It provokes one to think...
I really desire to showcase what is around us, but what is not immediately noticeable and hiding underneath the layer of contemporaneity. Sometimes I’m using humour to accentuate it, sometimes an element of surprise. I don’t want to judge, or point towards the good or the bad. In my opinion art should not present crafted judgments. It should instead offer a space for interpretation and reflection, provoke one to think and dream.
Piotr Krzymowski and his work a touch too much
This reminds me of your other series of works featuring the emoji icons.
Emotional Baggage is an art installation made of emoji pillows stuffed inside storage, vacuum bags. The pressure used in the process of making the works allowed these pillows to gain a human quality – they appear wrinkled, more three-dimensional and imperfect – in contrast to the perfectly round and glossy icons displayed on the screens of our smartphones. The titles of individual works in this series came from the online translator, which converts a sentence constructed with the emojis into text. Even though the results don’t make much sense due to the algorithmic structure of the translator, it’s presence proves that the emojis are a fast growing language that should be taken seriously.
According to the statistics we use 60 million emojis daily on social media platforms and over 5 billion of them on Messenger. There is another work in the series worth mentioning here. It’s the emoji pillow, which had it’s back replaced with a transparent fabric. It exposes the new stuffing of the cushion – hand written love letters from the 1920’s, which I found on a flee market in London. The work compares today's language of expressing affection with the one that we used a hundred years ago.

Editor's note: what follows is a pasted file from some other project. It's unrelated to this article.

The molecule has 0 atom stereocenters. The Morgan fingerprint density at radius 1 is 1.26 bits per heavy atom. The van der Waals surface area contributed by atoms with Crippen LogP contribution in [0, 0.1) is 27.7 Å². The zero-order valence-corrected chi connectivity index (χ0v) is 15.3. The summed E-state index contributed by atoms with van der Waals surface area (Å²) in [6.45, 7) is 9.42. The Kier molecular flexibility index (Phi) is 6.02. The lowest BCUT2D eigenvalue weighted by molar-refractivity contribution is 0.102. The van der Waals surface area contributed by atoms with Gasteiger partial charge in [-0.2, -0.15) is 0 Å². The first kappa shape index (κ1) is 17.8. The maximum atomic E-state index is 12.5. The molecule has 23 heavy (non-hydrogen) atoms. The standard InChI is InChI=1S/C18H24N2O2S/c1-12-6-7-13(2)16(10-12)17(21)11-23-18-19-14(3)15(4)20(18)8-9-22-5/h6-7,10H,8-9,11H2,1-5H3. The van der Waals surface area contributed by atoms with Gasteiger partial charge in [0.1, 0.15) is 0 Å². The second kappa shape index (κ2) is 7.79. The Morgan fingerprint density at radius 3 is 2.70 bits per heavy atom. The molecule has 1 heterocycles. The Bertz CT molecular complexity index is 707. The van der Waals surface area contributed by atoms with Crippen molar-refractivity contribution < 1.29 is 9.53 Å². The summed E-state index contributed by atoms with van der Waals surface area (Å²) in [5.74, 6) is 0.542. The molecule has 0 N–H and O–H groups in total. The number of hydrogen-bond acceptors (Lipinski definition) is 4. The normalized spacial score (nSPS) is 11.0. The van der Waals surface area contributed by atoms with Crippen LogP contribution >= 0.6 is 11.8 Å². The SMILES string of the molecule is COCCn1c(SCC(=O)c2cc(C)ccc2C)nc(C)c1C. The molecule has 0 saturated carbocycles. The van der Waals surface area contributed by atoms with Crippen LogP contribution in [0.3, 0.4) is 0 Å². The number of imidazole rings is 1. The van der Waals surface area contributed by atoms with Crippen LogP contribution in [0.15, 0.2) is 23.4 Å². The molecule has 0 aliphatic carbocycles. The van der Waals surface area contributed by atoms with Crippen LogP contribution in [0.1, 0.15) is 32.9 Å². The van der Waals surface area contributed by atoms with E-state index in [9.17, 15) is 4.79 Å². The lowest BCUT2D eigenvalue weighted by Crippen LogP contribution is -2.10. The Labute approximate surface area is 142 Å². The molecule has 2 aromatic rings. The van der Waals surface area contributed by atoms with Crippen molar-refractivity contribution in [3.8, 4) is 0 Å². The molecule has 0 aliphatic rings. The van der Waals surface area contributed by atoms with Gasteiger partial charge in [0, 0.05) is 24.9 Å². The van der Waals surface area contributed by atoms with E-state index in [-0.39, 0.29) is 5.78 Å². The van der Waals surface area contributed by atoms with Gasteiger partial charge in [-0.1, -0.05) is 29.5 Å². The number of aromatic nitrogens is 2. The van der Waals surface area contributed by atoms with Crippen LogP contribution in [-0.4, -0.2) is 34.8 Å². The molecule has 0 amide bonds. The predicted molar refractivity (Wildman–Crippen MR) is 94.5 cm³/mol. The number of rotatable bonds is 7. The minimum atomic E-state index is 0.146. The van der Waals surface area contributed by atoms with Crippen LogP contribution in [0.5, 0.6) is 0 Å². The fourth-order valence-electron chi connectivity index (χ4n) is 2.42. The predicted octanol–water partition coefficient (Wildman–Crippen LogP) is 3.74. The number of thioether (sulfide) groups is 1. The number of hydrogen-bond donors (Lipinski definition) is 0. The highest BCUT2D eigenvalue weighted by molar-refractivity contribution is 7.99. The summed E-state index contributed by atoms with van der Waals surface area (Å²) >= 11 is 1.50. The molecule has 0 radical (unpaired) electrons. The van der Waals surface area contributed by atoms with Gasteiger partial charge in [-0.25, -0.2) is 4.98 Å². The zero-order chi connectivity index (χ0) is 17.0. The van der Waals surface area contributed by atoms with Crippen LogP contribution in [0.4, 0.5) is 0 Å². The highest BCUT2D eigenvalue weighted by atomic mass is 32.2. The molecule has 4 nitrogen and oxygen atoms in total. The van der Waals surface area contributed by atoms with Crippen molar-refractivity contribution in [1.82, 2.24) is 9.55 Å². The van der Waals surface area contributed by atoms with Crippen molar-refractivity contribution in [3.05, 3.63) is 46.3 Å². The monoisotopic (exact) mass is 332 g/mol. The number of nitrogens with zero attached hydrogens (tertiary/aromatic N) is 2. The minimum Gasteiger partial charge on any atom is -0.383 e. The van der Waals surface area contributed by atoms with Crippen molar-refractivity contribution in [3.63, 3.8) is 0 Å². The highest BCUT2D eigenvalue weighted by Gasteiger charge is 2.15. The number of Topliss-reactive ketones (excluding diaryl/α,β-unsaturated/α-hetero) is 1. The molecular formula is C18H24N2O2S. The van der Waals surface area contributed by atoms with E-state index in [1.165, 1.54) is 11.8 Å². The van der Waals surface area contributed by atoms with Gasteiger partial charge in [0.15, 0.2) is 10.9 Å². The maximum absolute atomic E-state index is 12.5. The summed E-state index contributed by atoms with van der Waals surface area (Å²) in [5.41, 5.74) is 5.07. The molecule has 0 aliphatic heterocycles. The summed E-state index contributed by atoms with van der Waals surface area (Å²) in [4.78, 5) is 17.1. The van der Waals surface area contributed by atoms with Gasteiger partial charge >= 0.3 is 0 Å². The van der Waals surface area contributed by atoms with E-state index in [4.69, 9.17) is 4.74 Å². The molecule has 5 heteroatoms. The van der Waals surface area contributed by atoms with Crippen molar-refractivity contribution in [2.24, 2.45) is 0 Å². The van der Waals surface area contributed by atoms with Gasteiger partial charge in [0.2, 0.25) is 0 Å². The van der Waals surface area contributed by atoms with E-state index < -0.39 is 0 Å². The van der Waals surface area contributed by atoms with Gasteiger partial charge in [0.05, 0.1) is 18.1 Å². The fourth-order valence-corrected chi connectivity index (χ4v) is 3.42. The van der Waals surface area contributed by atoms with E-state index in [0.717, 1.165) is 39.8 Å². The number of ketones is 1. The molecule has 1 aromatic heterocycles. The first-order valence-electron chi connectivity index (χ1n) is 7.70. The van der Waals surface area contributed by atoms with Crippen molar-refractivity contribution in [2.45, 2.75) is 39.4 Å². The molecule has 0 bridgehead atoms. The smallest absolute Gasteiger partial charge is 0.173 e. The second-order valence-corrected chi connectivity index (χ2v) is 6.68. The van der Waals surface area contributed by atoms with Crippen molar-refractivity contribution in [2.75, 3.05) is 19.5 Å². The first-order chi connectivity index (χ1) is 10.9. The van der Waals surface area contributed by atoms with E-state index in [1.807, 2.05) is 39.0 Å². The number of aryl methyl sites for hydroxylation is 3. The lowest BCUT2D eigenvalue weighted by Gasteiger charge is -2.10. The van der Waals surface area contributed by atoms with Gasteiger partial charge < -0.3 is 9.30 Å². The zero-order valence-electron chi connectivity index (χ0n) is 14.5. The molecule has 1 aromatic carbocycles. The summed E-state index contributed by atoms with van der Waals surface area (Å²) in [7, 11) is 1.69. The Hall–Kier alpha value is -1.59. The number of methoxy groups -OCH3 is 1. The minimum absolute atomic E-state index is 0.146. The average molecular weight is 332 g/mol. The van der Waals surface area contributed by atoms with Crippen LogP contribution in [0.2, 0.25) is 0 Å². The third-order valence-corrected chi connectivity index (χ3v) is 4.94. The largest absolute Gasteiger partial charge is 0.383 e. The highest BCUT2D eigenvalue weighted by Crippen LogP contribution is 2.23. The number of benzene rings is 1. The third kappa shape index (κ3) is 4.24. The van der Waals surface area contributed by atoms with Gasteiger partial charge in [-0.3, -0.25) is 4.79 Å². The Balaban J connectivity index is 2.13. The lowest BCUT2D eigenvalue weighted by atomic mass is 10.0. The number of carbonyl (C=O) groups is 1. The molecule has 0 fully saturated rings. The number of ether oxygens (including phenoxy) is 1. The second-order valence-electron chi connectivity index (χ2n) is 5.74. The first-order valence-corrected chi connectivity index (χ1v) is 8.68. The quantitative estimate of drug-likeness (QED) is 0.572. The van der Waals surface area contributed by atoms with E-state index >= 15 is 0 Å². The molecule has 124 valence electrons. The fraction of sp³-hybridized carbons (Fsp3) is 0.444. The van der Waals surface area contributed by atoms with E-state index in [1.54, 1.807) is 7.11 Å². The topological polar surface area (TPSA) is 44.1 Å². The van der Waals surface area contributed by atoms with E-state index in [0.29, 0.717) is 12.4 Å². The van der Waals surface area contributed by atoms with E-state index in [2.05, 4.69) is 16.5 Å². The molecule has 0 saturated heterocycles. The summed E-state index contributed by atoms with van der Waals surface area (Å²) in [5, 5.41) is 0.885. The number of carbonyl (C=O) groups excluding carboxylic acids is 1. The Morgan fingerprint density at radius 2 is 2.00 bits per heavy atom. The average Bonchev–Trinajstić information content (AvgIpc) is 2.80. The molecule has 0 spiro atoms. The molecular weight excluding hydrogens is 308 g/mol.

You tend to use many forms of expression: video, art-installation, photography, and collage. And you are very consistent in this inconsistence of forms.
To change forms of expression is a natural development for me, because the language of expression results from particular interests. When I was totally obsessed with the search engines I realised that the ideal form to document them was moving-image. I should mention here that many remember me as a collagist. I don’t use this technique as often anymore, despite my ongoing fascination with the films of Godard and Truffaut from the 60’s (which triggered the interest in collage). I came to the conclusion that this interest doesn’t reflect on the contemporary everyday anymore...
Did you always dream of being an artist? And why one graduating from Central Saint Martins?
I was never a child that one would find sitting in the corner of a room with an inseparable pencil in his hand or dragging his parents to the museums. It started rather late for me. As a teenager I was accepted both to the Academy of Fine Arts in Warsaw and to CSM in London. I took the risk and went abroad eventually choosing the intriguingly sounding degree of 4d. It’s a course focusing on the disciplines related to time such as film, video, or sound. Why did I choose this particular academy?
I knew that I could truly express myself. CSM particularly values the creativity more than the skills.
Can we see your works in Poland this year?
I will have a solo presentation at the Centre of Contemporary Arts in Torun later this year. I would also love you to see a group show at the Roman Gallery coming up in a few months in London. Come and see!
Piotr Krzymowski – born in 1989, graduate of the Central Saint Martins College of Art and Design in London. His debut was marked by the group show Bloomberg New Contemporaries in 2012, in which he presented two video works – 73 and Boys. Krzymowski had a chance to present his works in various galleries and institutions around the world. He currently works and lives in London.
Words: Beata Brzeska (originally published in La Vie Magazine, March 2019)